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  • Writer's pictureThe San Juan Daily Star

Study of free market principles finds widespread belief that favoritism rules in PR

But nearly all respondents value individual merit as a priority in professional advancement



A key takeaway from the report is that although respondents generally prioritize individual merit to move ahead professionally, they perceive that in Puerto Rico people’s actions are limited by a culture of favoritism.

By The Star Staff


The Institute of Economic Liberty (ILE) has published the results of an investigation of knowledge of free market principles and affinity with them in Puerto Rico.


The report, called “The Free Market in Puerto Rico 2022,” found that participants broadly support the free-market system. For example, 99.6% of respondents said they should be free to make decisions in pursuit of their well being, and 97% believe they should be able to earn a living honestly in whatever they wish, without obstacles from the government.


One striking result is that 61% of the respondents strongly agreed or agreed with the Spanish saying “It is not what you know but who you know,” which in Spanish is “El que no tiene padrino, no se bautiza.” The result suggests that although respondents generally prioritize individual merit to move ahead professionally, they perceive that in Puerto Rico, people’s actions are limited by a culture of favoritism.


The study covered the four main pillars of the free market: “Individual liberty,” “Rule of law,” “Private property rights,” and “Limited government,” and topics such as “current situation of Puerto Rico,” “social welfare,” and “meritocracy,” among others.


In assessing their economic status, 88% of the participants responded that Puerto Rico’s financial situation is bad or very bad. Moreover, 92% believe that the direction of the island’s economy is bad or very bad. Those results indicate that most people in the sample negatively perceive the local economy, although about half of them do not feel personally at risk.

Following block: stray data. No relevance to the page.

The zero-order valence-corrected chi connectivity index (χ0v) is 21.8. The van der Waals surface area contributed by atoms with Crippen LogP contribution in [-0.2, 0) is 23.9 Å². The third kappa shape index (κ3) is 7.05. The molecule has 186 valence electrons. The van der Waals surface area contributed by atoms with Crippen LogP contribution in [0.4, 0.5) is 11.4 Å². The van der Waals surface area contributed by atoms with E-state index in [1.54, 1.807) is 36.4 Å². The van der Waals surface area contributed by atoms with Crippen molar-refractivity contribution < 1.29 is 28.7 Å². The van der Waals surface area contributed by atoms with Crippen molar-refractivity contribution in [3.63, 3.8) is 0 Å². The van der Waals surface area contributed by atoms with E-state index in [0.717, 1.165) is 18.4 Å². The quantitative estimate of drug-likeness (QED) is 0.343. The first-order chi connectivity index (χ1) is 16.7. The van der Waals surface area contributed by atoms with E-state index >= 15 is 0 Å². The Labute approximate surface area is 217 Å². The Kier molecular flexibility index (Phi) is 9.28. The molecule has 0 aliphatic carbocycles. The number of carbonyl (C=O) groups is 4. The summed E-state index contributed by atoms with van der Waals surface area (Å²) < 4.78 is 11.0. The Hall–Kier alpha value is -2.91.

Ángel Carrión Tavárez, the director of research and public policy at ILE, Dr. Luz N. Fernández López, a researcher at ILE, and Dr. Juan Lara, an economist and professor at the University of Puerto Rico, prepared the report made public Wednesday.


Carrión Tavárez and Fernández López designed the study and the construction and administration of the questionnaire, which consisted of sociodemographic data of the participants and 25 multiple-choice questions or statements.


Those who answered the questionnaire believe in individual responsibility and self-effort to satisfy desires and achieve personal aspirations.


“From the perspective of a change from the welfare model to one of economic mobility in Puerto Rico, it is significant that 98% of those surveyed say they are capable of and responsible for achieving their goals and 93% affirmed they prefer to make a living by working,” Carrión Tavárez said.


Most respondents said social welfare programs are ineffective and require modification. More than 80% of the sample disagrees with the idea that such programs are designed to lift people out of poverty, and three-quarters of respondents said the programs only meet the basic needs of people while they are poor. In addition, two-thirds disagree with the idea that social welfare programs allow people to stand on their own two feet and start over.


About 81% of respondents said the free market contributes to more employment, less poverty, and a better quality of life; however, 58% answered that the government has the most significant weight in the economy of Puerto Rico at present.


“This important result reveals that the sample perceives a lack of alignment between the value aspirations and the prevailing reality, regarding economic liberty and the free market,” Carrión Tavárez said.

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May 05, 2023

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